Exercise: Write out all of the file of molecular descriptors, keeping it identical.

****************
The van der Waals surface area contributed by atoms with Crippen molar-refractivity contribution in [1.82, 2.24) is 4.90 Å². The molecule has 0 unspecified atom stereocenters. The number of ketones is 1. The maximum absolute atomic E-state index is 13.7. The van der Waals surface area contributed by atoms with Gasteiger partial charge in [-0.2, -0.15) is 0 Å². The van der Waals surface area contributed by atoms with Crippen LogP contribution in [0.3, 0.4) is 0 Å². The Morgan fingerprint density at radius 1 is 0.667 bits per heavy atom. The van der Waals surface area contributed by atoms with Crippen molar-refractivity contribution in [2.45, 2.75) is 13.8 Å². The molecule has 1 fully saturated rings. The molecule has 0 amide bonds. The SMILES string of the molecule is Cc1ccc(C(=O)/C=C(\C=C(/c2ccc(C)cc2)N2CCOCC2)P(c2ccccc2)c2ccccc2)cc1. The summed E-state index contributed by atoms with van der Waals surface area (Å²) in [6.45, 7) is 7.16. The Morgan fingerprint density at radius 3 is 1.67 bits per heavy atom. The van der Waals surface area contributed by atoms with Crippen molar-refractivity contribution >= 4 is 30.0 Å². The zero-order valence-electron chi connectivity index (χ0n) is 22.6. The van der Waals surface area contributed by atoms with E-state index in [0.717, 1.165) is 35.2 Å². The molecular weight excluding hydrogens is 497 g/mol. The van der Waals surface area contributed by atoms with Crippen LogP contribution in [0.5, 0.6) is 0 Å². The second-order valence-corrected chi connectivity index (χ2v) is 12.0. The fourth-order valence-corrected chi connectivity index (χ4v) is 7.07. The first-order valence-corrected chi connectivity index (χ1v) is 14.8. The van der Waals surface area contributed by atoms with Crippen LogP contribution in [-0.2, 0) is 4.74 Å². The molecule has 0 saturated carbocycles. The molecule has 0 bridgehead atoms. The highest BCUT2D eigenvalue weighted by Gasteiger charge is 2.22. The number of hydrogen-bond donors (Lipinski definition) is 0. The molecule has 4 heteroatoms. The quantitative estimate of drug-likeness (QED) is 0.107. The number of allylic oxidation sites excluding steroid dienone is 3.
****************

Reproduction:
The van der Waals surface area contributed by atoms with Crippen molar-refractivity contribution in [1.82, 2.24) is 4.90 Å². The molecule has 0 unspecified atom stereocenters. The number of ketones is 1. The maximum absolute atomic E-state index is 13.7. The van der Waals surface area contributed by atoms with Gasteiger partial charge in [-0.2, -0.15) is 0 Å². The van der Waals surface area contributed by atoms with Crippen LogP contribution in [0.3, 0.4) is 0 Å². The Morgan fingerprint density at radius 1 is 0.667 bits per heavy atom. The van der Waals surface area contributed by atoms with Crippen molar-refractivity contribution in [2.45, 2.75) is 13.8 Å². The molecule has 1 fully saturated rings. The molecule has 0 amide bonds. The SMILES string of the molecule is Cc1ccc(C(=O)/C=C(\C=C(/c2ccc(C)cc2)N2CCOCC2)P(c2ccccc2)c2ccccc2)cc1. The summed E-state index contributed by atoms with van der Waals surface area (Å²) in [6.45, 7) is 7.16. The Morgan fingerprint density at radius 3 is 1.67 bits per heavy atom. The van der Waals surface area contributed by atoms with Crippen molar-refractivity contribution >= 4 is 30.0 Å². The zero-order valence-electron chi connectivity index (χ0n) is 22.6. The van der Waals surface area contributed by atoms with E-state index in [0.717, 1.165) is 35.2 Å². The molecular weight excluding hydrogens is 497 g/mol. The van der Waals surface area contributed by atoms with Crippen LogP contribution in [0.5, 0.6) is 0 Å². The second-order valence-corrected chi connectivity index (χ2v) is 12.0. The fourth-order valence-corrected chi connectivity index (χ4v) is 7.07. The first-order valence-corrected chi connectivity index (χ1v) is 14.8. The van der Waals surface area contributed by atoms with Crippen LogP contribution in [-0.2, 0) is 4.74 Å². The molecule has 0 saturated carbocycles. The molecule has 0 bridgehead atoms. The highest BCUT2D eigenvalue weighted by Gasteiger charge is 2.22. The number of hydrogen-bond donors (Lipinski definition) is 0. The molecule has 4 heteroatoms. The quantitative estimate of drug-likeness (QED) is 0.107. The number of allylic oxidation sites excluding steroid dienone is 3.